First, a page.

3. Avoid constant use of soft roads during wet ground conditions. 



Fig. 3 -- Properly Constructed Road Cross Section 



cut tall trees if shade prevents 
road from drying- 




slope 
bank if 
over 4 
high 

sediment 
catch basin 



8 



Fig. 4 - Culvert Installation 




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2 

Q 



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10 



Fig. 6 - Water Turnout 




WATER DISPERSAL AREA 
TURNS DOWN SLOPE 

WATER TURNOUT 



11 



Fig. 7 - Profile of Abandoned Skid Trail Showing Water Bars 




WATER BARS INSTALLED AT 
RECOMMENDED INTERVALS 



EXTRA DEEP WATER BARS AT 
HEAD OF STEEP PITCHES 



Road Grade 
(Percent) 



Approximate Distance 
Needed Between Water Bars 
(Feet) 



1 

2 

5 

10 



400 

245 

125 

78 



12 



- SECTION IV - 

TIMBER HARVESTING 

Timber harvesting activities pose little threat to water quality when care is taken to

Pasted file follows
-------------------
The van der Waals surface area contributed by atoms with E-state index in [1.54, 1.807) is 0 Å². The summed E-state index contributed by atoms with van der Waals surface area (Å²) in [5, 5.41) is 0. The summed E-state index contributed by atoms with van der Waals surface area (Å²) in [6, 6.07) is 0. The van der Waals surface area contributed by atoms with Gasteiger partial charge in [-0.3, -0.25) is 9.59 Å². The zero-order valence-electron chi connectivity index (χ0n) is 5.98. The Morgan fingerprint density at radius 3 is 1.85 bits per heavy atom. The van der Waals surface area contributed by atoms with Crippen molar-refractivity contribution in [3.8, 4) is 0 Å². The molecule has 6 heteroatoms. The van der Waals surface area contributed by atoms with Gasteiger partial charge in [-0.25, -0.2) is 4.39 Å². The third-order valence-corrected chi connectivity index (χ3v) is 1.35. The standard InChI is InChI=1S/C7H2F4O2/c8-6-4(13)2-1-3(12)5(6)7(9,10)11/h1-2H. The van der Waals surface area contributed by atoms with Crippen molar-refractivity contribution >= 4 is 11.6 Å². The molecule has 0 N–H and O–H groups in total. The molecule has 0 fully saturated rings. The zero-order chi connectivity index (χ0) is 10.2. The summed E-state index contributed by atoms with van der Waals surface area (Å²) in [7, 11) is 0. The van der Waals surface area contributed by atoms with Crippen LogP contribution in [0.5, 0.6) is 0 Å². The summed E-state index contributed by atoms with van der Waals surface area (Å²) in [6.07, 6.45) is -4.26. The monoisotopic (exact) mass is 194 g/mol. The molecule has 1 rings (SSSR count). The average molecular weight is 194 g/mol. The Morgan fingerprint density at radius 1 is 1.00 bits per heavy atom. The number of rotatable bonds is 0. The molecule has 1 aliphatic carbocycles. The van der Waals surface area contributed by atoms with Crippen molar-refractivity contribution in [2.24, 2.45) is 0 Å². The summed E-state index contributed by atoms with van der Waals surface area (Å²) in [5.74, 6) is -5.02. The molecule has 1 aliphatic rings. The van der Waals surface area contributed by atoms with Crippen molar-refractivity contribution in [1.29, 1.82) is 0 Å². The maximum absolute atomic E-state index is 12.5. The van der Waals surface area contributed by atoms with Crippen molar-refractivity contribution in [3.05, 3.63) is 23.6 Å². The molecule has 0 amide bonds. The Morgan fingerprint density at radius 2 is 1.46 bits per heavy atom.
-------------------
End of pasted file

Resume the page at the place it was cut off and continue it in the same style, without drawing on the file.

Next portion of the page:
prevent or minimize erosion and sedimentation. 
• BMPs RECOMMENDED 

1. Timber harvesting within the SMZs should abide by practices pointed out in 
Section 1. 

2. Skidding on steep slopes should be done on a gradual grade, rather than straight 
up the slope (primarily Piedmont and Mountain Regions). 

3. Alternate skidding between several different skid trails instead of using only 
one primary trail. This will result in a minimum of soil exposure and distur- 
bance. 

4. Leave logging debris on exposed soil, dry washes, and at points of concentrated 
drainage from skid trails and roads. 

5. Temporary culverts should be used when crossing streams with harvesting 
equipment. These culverts can be pulled out after logging operations are com- 
plete. 

6. Log decks should only be large enough to handle necessary loading activities. 

7. Log decks should be located on stable, well drained areas, well away from 
streams and ponds. 

8. Log decks located in the Piedmont and Mountain Regions should be site pre- 
pared and seeded when harvesting operations have been completed. (May apply